Maddie & Tae Boldly Fill Country’s Post-Taylor Void With ‘Start Here’: Album Review

Maddie & Tae
Country
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Last summer, Maddie & Tae experienced the sort of instantaneous breakthrough that label executives dream of. The new country duo of singer-songwriters Madison Marlow and Taylor Dye arrived with "Girl in a Country Song," a hick-hop single ­expressing sweetly smart-assed exasperation at the trend -- famously referred to as "bro country" by music critics -- of guys like Luke Bryan and Jason Aldean scoring hits with good-time jams whose lyrics consistently cast young women in pliant, ornamental roles. Even though Marlow and Dye's song pushed back at the male fantasies populating country radio playlists -- quoting ­specific songs and deliberately echoing their beat-driven production -- normally cautious programmers quickly tossed it into rotation. By Christmas, "Girl" had reached the top of the Country Airplay chart, a feat all the more remarkable given that no female country act had made that strong of a debut showing since the mid-2000s.

Chart Highlights: Maddie & Tae, Girls in a No. 1 Country Song

One might have expected the pair to capitalize on the ­momentum with an album's worth of sass. Instead, its first full-length, Start Here, has a decidedly reflective bent with effervescent acoustic textures. Its second single, the gentle, inspirational ballad "Fly," has been making its plodding climb up the country charts for the better part of 2015. It's as though, after pointing out how vexing it is for women to be presented with limited options in hit songs' storylines, Maddie & Tae's next priority was to actually place young, female protagonists at the center of their own narratives.

In interviews, Marlow, 20, and Dye, 19 -- Texas and Oklahoma natives, respectively -- often emphasize that they consider Texas exports the Dixie Chicks to be an important influence. Just as the Chicks burnished a blend of modern bluegrass, singer-songwriter-style narration and adult contemporary pop sophistication a generation ago, Maddie & Tae are hyper-focused on shaping their own chipper, closer-harmonizing, string band-based aesthetic, though vocally, they're not yet the evocative ­storytellers they could be. And much as the Chicks have been known to embody a bold brand of femininity, the younger act strikes a posture of ­winsome self-assurance across these 11 tracks. Not since Taylor Swift aged out has the country format welcomed female voices lending such confessional weight to matters of youthful urgency.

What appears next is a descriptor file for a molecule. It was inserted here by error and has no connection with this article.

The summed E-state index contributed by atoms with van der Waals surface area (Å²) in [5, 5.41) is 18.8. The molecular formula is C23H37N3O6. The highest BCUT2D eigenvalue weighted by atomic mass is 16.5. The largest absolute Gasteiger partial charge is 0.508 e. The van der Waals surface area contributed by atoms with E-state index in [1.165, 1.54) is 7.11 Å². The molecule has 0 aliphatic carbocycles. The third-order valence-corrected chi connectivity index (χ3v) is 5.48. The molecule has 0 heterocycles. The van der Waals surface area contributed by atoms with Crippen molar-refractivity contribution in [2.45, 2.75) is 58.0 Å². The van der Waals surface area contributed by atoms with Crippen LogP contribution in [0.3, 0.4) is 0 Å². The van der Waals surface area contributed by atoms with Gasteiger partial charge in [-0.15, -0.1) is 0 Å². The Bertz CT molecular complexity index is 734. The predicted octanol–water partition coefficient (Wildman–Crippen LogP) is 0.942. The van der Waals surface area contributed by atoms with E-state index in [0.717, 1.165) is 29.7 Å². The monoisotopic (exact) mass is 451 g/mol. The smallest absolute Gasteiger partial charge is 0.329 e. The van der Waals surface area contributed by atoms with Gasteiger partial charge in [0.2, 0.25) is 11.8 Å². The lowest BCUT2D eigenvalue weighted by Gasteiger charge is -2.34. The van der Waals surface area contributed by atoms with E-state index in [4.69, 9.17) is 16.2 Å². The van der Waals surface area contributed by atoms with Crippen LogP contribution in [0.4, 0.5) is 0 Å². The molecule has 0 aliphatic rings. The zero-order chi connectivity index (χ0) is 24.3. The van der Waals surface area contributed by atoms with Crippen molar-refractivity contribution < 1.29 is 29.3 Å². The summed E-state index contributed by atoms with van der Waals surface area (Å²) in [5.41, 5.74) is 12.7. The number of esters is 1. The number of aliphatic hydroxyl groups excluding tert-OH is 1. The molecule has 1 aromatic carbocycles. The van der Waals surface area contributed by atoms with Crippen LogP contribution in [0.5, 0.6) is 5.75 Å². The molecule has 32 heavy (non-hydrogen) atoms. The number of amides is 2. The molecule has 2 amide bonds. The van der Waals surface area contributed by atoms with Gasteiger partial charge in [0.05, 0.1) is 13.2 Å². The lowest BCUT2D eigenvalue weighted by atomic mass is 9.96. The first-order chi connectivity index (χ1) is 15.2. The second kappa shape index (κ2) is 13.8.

Maddie & Tae on Their No. 1 Hit 'Girl In A Country Song': 'Everyone Was Just Ready for That Message'

From a songwriting standpoint, "Fly" is actually one of the album's slighter compositions. With its fetching hook and frisky phrasing, the similarly themed "Waitin' On a Plane" better ­captures the giddy anxiousness of chasing dreams when you're young. In "Downside of Growing Up," on the other hand, the pair ­confronts the insecurities that sometimes accompany flown-the-nest ­independence with been-there, felt-that empathy toward the duo's young fans. More tender still is "After the Storm Blows Through," a spare, fiddle-laced tune promising emotional support to a grief-stricken friend. There's minimum coyness to the songs about romance, with the buoyant "Right Here, Right Now" angling for a goodnight kiss and stock country revenge stomper "Your Side of Town" insisting on permanent separation.

The two songs that come closest to the impishness of "Girl" are "Sierra," a playfully smug pop-country tune that warns a bully about the perils of bad karma and leaves curse words clearly implied, and 21st-century honky-tonk number "Shut Up and Fish," which flips another gendered country music script. In the past, male singers usually have been the ones cracking wise about the ­incompetence of city slickers; this time, it's Maddie & Tae ­delivering withering lines like, "He pulled up in his red Corvette, salmon shorts and a white V-neck. I said, 'Wow, you know how to dress down for a city guy.' " Makes you wonder what else they'll pull off in the years to come.

This story originally appeared in the Aug. 29 issue of Billboard.